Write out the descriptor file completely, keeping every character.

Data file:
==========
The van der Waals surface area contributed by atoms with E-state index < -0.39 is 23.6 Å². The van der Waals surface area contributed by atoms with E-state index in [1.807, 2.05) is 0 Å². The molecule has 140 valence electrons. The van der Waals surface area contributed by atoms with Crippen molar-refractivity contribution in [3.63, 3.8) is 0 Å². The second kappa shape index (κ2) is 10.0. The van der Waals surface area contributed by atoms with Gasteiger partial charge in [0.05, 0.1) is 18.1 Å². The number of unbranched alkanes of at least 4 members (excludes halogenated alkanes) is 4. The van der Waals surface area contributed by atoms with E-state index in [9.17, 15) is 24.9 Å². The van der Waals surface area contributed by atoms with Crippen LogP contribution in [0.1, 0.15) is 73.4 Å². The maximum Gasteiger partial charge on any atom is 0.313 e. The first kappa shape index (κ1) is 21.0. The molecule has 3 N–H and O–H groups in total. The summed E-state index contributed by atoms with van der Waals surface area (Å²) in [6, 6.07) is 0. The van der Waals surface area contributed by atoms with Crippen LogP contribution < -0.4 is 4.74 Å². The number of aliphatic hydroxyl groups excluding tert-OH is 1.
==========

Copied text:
The van der Waals surface area contributed by atoms with E-state index < -0.39 is 23.6 Å². The van der Waals surface area contributed by atoms with E-state index in [1.807, 2.05) is 0 Å². The molecule has 140 valence electrons. The van der Waals surface area contributed by atoms with Crippen molar-refractivity contribution in [3.63, 3.8) is 0 Å². The second kappa shape index (κ2) is 10.0. The van der Waals surface area contributed by atoms with Gasteiger partial charge in [0.05, 0.1) is 18.1 Å². The number of unbranched alkanes of at least 4 members (excludes halogenated alkanes) is 4. The van der Waals surface area contributed by atoms with E-state index in [9.17, 15) is 24.9 Å². The van der Waals surface area contributed by atoms with Crippen LogP contribution in [0.1, 0.15) is 73.4 Å². The maximum Gasteiger partial charge on any atom is 0.313 e. The first kappa shape index (κ1) is 21.0. The molecule has 3 N–H and O–H groups in total. The summed E-state index contributed by atoms with van der Waals surface area (Å²) in [6, 6.07) is 0. The van der Waals surface area contributed by atoms with Crippen LogP contribution < -0.4 is 4.74 Å². The number of aliphatic hydroxyl groups excluding tert-OH is 1.